by Roxanne Tellier
A couple of weeks into the start of the COVID pandemic, I asked my husband if he’d have done anything differently before we entered lockdown, now that we had a little experience with this way of life. We kicked around a few thoughts, but it all being so new, he couldn’t really think of much he could have done to prepare.
We’re pretty low maintenance. We’re retired, have a very small place stuffed with the goods of a lifetime of (my) conspicuous consumption, and really don’t need much to get by. But need is not want, and want is what drives our capitalistic society, which we are all a part of, whether we want to be or not.
The pandemic made me realize that what I missed most about my pre-COVID life was the ability to do the things I had taken for granted – the ability to move through my city freely, meet with friends and family when I wished, stop for a coffee or lunch break without having to check that the location was open, and shopping leisurely without worrying about having to line up for entry first.
Oh, and to find an open public washroom when nature called. That turned out to be one of the little amenities most of us had never had to consider in the past.
I’ve lived in Canada all of my life, and I’ve seen things come and go, as times and society changes. I remember ashtrays affixed to supermarket carts, and when you only had to look up and around to find a clock attached to a wall, or a building, ticking away the hours of our lives. But for all the changes, both good and bad, that I’ve seen, what I’ve never seen is a curtailing of the basic things that keep Canada in the top or near top of “Best Places to Live” in the world.
We take our freedoms and rights for granted, rarely acknowledging how much work has gone into making Canada the free country others envy. Our ancestors mostly chose to leave the evils of their places of birth behind, and instead, to work together to create the society we enjoy today. Decade by decade, election by election, those who came before us made the health and well-being of citizens a priority, and they did it with the politeness that Canadians have always been famous for.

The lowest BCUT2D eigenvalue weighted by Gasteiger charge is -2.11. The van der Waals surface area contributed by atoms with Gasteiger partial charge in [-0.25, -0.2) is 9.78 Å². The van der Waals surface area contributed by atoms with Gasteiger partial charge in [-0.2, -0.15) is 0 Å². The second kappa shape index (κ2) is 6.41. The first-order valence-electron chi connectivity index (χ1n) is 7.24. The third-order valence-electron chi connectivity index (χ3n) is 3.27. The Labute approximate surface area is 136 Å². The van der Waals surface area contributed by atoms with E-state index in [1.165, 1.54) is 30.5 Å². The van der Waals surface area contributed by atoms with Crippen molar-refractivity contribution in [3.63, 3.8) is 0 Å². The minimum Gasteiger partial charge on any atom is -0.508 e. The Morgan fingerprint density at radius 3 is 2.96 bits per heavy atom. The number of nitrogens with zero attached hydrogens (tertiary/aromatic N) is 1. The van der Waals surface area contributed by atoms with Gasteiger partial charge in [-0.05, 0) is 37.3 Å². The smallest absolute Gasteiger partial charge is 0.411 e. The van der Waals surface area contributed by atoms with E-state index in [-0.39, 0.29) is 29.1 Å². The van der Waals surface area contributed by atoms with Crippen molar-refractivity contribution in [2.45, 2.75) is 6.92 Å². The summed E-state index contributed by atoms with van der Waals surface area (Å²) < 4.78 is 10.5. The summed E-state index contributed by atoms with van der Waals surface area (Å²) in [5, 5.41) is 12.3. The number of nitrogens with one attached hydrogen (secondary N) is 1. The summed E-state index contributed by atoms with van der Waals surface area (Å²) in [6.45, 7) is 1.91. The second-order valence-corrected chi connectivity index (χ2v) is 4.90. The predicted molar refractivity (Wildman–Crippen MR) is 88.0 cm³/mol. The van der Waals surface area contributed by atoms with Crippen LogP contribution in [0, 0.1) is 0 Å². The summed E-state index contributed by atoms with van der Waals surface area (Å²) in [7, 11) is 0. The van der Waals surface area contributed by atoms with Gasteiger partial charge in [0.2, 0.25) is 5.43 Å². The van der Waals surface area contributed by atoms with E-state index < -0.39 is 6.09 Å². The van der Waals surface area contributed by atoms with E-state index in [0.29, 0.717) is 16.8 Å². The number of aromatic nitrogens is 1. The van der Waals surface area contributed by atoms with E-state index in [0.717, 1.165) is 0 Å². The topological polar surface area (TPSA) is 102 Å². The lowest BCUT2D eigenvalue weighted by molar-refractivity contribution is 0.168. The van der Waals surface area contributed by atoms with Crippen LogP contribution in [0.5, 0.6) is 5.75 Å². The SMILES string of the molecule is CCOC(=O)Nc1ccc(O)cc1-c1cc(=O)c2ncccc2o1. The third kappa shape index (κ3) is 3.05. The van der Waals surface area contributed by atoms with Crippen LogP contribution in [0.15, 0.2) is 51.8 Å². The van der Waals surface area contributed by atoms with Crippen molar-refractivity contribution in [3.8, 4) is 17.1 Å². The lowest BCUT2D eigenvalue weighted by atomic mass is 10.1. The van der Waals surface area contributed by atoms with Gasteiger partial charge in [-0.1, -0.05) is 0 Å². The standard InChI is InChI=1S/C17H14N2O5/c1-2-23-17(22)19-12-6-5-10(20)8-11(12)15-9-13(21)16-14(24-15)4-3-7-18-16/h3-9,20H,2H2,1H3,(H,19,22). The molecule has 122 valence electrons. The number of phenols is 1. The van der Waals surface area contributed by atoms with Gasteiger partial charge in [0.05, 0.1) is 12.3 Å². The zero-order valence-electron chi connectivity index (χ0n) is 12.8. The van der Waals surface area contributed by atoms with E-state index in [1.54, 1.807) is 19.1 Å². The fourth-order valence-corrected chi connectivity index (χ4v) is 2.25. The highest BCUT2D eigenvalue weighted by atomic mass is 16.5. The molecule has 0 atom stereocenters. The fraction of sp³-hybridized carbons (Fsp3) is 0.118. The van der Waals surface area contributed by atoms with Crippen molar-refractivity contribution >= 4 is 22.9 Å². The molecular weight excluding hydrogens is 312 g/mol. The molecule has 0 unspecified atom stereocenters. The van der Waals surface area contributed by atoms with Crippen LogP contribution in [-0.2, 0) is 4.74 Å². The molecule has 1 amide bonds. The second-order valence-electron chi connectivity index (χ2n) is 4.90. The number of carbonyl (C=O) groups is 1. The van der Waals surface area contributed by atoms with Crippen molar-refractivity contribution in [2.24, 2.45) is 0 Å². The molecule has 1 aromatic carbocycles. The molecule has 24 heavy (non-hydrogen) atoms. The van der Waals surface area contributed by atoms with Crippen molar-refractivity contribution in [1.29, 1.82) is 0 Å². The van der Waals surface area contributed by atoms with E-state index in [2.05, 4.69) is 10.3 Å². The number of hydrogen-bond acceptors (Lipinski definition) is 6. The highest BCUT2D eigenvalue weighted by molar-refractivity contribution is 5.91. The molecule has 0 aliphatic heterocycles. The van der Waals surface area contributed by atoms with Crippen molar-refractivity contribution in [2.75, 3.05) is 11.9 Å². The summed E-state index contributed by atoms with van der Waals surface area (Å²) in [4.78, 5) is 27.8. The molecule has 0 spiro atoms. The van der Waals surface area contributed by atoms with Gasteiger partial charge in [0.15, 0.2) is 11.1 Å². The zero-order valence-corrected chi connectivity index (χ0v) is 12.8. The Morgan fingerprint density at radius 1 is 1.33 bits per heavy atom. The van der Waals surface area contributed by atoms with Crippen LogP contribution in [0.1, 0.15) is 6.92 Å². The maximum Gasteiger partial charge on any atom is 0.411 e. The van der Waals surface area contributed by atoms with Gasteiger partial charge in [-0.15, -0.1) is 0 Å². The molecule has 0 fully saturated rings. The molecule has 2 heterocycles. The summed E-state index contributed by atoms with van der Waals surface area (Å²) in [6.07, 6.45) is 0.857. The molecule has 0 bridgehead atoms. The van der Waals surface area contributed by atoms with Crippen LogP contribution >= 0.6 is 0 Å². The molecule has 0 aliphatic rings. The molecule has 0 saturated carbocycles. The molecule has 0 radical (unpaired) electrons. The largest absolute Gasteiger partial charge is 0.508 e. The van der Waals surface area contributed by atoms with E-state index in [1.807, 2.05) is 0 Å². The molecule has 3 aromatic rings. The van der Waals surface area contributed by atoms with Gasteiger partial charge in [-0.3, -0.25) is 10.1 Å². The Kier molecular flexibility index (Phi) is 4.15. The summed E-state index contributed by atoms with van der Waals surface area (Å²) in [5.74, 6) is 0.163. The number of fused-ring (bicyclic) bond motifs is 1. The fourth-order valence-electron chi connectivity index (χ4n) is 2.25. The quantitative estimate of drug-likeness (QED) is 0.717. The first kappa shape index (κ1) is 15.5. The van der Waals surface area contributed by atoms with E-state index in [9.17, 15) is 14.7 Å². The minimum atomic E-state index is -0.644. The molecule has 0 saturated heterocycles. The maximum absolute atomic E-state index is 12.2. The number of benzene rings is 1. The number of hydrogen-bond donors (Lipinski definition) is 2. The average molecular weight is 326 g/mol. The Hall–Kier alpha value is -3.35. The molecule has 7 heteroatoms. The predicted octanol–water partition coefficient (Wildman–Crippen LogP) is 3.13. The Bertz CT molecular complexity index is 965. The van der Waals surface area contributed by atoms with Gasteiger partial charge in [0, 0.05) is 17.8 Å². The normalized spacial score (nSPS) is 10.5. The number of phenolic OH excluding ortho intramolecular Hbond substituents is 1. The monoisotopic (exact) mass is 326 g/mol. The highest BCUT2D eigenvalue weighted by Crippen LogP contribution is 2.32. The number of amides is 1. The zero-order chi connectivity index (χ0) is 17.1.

We became a nation of shopkeepers, not a company of merchants. We were the vertical mosaic of different ethnic, language, regional and religious groupings, rather than the melting pot of America, where immigrants are expected to adopt and follow the American way, however it is currently defined. We retained our cultures and beliefs, and in a crisis, Canadians pulled together.
After one year of a global pandemic, the veneer of that civility is wearing thin. Oh sure, we appreciated those who sacrificed to keep us going, in the beginning, but as the months wore on, and as the information meted out to us morphed and changed as new knowledge about the virus was obtained, a lot of us started to show our fangs.
The constraints put upon us, to stay inside, wear a mask, wash your hands, social distance, and get the vaccine when it is available, those strictures that once would have been the only responsible adult choice, have become just too ‘demanding’ for many of us to bear.
After a little more than a year of living under Covid, important lessons have been learned by some countries, and have been completely ignored in others.
“A successful response to Covid-19 turned out to depend on more than a country’s wealth, scientific prowess and history of public health successes. The U.S. enjoys all of these advantages but mounted one of the worst responses to the pandemic: 1 in every 990 Americans has died from Covid-19 since the pandemic began. Bad politics, quite simply, can trump good public health.
Other developed countries that did well initially, such as Canada and some European nations, have faltered during the second or third surge of infections, because their governments and people grew tired of implementing effective strategies. In many Asian countries, it has long been common for people to wear masks when feeling ill, so they adopted masks early and widely. “The Wall Street Journal, January 2021
Taiwan profited from early action, and the provision of intensive financial support to the ill, and to contact tracing, which kept Taiwan to less than 800 cases by the end of 2020.